In the rushing attack, we got back to our roots with more 12 personnel sets and added diversity in our blocking concepts. I believe that our heavy usage of 11 personnel prior to this game had a lot to do with the staff’s lack of confidence in our TEs after Otton, but Otton’s absence allowed Culp to break through as a viable TE2 option that can unlock our 12 personnel packages now that Otton is back in the line up. The resurgent utilization of 12 personnel sets, as well as our diversified blocking schemes in the second half, are a return to our recruiting foundation. I’ve noted on a number of occasions that there was a disconnect between Donovan’s preference for inside zone runs out of spread sets and the personnel we’ve stocked this roster with. When we put as many resources as we have into finding versatile TEs and athletic OL that can pull, why wouldn’t you maximize that advantage? Running counter plays, one-back power, toss plays, and slip screens while paired with 2 TEs helps us maximize our best skill sets, but it also allows us to more easily outflank defensive fronts and bully nickel personnel in the same sorts of ways that our own defense gets bullied.
On the topic of not playing your best players or to your strengths, I do have a bone to pick with our usage of our Jumbo-I package and Javon Forward’s reps in critical short yardage situations. This isn’t a knock on Forward, and I don’t know what Jack Westover’s availability situation is, but it didn’t make a lot of sense to me for us to play our former walk-on backup FB in those situations. Like isn’t the thinking that you want your best players on the field at all times? If you want to run the ball, is your backup FB a better option than a 6th or 7th OL? Even leaving one of our talented WRs out there in a run situation might be more beneficial if he can draw one more defender out of the box (or act as a motion man like on our last TD).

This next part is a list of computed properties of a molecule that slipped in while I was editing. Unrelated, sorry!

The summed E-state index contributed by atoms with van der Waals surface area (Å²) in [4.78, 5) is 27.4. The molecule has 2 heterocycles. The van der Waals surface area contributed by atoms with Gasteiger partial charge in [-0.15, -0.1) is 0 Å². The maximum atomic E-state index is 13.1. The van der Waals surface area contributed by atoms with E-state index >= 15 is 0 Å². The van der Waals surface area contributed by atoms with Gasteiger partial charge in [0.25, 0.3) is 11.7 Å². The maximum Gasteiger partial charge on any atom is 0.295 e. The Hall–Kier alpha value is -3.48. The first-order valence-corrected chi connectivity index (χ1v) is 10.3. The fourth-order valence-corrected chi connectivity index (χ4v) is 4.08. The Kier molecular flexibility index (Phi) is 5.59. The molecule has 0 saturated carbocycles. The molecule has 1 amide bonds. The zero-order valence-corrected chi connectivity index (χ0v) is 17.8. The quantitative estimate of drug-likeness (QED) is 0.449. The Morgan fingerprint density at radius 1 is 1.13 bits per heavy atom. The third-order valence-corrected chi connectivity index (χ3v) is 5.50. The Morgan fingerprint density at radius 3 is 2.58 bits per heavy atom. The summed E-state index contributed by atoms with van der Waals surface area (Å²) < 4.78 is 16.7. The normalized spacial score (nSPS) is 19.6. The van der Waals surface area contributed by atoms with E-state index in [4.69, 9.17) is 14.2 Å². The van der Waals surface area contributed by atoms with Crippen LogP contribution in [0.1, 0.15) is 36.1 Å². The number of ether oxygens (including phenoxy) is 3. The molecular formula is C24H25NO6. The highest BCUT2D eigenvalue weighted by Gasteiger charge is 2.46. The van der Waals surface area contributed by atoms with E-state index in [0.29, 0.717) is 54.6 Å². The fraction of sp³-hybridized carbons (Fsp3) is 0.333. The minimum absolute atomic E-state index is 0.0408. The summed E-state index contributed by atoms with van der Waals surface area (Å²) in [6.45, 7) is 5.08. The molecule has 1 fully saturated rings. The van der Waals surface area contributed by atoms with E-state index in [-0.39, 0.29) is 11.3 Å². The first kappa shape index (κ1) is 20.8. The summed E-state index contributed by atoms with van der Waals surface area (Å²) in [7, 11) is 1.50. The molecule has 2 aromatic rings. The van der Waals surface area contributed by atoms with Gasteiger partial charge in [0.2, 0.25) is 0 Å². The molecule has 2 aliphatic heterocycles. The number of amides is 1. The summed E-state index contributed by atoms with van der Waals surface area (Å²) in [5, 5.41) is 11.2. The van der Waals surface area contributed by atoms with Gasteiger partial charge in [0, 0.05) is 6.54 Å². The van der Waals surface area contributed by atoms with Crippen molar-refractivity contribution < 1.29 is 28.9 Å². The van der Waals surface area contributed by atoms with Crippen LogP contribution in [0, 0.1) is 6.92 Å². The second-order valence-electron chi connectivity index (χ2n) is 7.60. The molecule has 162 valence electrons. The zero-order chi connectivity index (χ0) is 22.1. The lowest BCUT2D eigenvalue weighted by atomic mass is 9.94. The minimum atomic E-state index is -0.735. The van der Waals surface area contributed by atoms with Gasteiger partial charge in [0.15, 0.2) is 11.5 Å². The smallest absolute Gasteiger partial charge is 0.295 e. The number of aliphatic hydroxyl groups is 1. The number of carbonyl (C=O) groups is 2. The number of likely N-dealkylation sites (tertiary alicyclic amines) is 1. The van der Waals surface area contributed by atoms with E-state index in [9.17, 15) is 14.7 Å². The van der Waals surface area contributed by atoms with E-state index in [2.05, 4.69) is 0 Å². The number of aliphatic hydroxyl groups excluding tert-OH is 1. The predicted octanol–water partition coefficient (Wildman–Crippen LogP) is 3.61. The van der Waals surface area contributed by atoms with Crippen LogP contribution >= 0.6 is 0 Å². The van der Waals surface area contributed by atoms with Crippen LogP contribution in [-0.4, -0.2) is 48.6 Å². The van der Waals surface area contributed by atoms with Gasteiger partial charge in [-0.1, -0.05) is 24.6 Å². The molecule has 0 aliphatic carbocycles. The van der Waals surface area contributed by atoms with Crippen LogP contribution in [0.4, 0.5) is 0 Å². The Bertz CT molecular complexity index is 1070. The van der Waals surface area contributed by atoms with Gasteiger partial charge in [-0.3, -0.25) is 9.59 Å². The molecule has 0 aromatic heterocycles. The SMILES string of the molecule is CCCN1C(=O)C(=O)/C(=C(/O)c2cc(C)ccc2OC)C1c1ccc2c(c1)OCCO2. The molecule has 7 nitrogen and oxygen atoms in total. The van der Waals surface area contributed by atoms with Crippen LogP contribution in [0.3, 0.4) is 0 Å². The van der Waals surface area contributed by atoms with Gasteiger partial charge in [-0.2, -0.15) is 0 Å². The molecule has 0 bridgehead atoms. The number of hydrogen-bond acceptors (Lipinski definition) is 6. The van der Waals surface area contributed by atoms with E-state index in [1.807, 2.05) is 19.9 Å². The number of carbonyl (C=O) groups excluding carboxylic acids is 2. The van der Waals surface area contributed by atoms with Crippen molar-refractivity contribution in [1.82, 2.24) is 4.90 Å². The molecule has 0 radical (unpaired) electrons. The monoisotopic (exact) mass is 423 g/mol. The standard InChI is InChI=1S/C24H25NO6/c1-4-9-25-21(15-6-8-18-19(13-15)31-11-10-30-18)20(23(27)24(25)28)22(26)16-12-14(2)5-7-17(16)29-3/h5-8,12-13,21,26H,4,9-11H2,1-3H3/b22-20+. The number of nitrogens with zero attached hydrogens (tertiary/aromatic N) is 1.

To be sure, the number of snaps that our backup FB got was not the key factor in our offense’ performance. We still have a long way to go before they can even resemble a top 25 offense, but the pieces are there and the play design and calling is starting to improve where it isn’t our only hindrance. I don’t want to dive down the rabbit hole on the whole QB situation, but we need to coax more consistency out of that position if we want to take the next step. We need to capitalize on our opportunities, and we need to avoid the back breaking mistakes that kill drives. The two picks ended promising drives that could have changed the whole dynamic of the game. If the first drive ended in a field goal instead of an interception, then we might’ve been driving for the win instead of a tie at the end of the game when we again threw a pick. When our defense digs deep and holds an opponent to 3/12 on 3rd down (6/19 in overall conversion), the offense needs to get out of its own way.